The tar spot fungus, officially known as Phyllachora maydis, was identified on corn leaf samples collected in commercial fields by Monsanto breeders and pathologists. The diseased samples came from DeKalb, LaSalle and Bureau counties.
The pathogen is new to the area, University of Illinois Plant Clinic director Suzanne Bissonnette said.
“This disease is typically found in the highlands in southern Mexico or in the mountains of Central America,” she said. “It likes cooler temperatures with a lot of humidity.”
Spores most likely blew in, as many others do each year, Bissonnette said. This time, the weather conditions were right for it to develop into the tar spot.
“This year, the temperatures in northern Illinois were receptive to the disease,” she said. “We had a cooler and very wet summer and fungal diseases are dependent on environmental conditions.”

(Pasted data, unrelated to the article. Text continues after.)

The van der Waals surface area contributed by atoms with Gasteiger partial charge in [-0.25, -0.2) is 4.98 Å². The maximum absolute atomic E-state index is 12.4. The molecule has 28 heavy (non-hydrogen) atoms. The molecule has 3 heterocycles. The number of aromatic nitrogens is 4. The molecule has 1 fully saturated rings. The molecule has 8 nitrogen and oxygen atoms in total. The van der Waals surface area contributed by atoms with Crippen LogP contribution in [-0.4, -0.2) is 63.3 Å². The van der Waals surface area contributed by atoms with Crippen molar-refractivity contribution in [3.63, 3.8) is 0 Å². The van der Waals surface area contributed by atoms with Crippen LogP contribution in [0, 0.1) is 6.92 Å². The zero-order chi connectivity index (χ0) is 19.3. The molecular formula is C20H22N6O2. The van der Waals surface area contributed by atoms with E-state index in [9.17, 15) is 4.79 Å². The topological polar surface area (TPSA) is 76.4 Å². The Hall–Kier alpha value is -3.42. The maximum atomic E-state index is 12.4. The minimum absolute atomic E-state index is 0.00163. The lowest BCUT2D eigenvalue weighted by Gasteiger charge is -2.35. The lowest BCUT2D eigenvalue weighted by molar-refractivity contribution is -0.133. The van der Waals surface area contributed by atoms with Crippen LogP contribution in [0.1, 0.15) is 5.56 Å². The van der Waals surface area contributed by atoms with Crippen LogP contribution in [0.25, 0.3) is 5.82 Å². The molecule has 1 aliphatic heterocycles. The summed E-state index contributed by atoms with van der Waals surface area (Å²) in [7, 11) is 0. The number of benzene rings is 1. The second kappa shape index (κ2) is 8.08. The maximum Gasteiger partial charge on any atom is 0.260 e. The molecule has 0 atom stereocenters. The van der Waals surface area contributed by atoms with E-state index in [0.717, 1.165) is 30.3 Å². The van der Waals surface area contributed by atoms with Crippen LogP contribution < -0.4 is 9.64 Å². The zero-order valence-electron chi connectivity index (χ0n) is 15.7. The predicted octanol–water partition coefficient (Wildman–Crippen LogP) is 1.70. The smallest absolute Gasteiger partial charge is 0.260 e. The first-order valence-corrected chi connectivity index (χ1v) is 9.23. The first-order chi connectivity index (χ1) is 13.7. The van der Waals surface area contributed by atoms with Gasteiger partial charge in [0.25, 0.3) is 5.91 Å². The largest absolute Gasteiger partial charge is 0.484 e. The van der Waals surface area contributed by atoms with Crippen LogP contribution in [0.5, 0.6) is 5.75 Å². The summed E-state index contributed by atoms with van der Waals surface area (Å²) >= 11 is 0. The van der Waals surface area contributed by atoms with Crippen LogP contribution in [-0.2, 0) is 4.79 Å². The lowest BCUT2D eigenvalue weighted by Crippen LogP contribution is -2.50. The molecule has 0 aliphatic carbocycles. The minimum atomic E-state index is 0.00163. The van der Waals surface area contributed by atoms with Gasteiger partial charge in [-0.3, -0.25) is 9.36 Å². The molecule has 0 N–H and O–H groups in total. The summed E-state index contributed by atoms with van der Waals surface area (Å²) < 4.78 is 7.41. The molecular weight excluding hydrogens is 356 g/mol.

The circular and oval fungal spots are tiny, but can merge and create diseased areas up to three-quarters of an inch. The tar spotting isn’t likely to affect the crop yield because it’s so late in the season, Bissonnette said. It’s unclear whether the disease will survive through the winter and live on to impact future crops.
“This is the kind of fungus that requires living tissue to be active,” Bissonnette said. “Our winters aren’t exactly the same as winters on a mountain in Central America. I would suspect if it’s anything like similar pathogens, it would have the ability to blow in each year.”
(Source – http://www.daily-chronicle.com/2015/09/22/fungal-disease-infects-some-of-dekalb-county-corn-crops/apgc8sl/)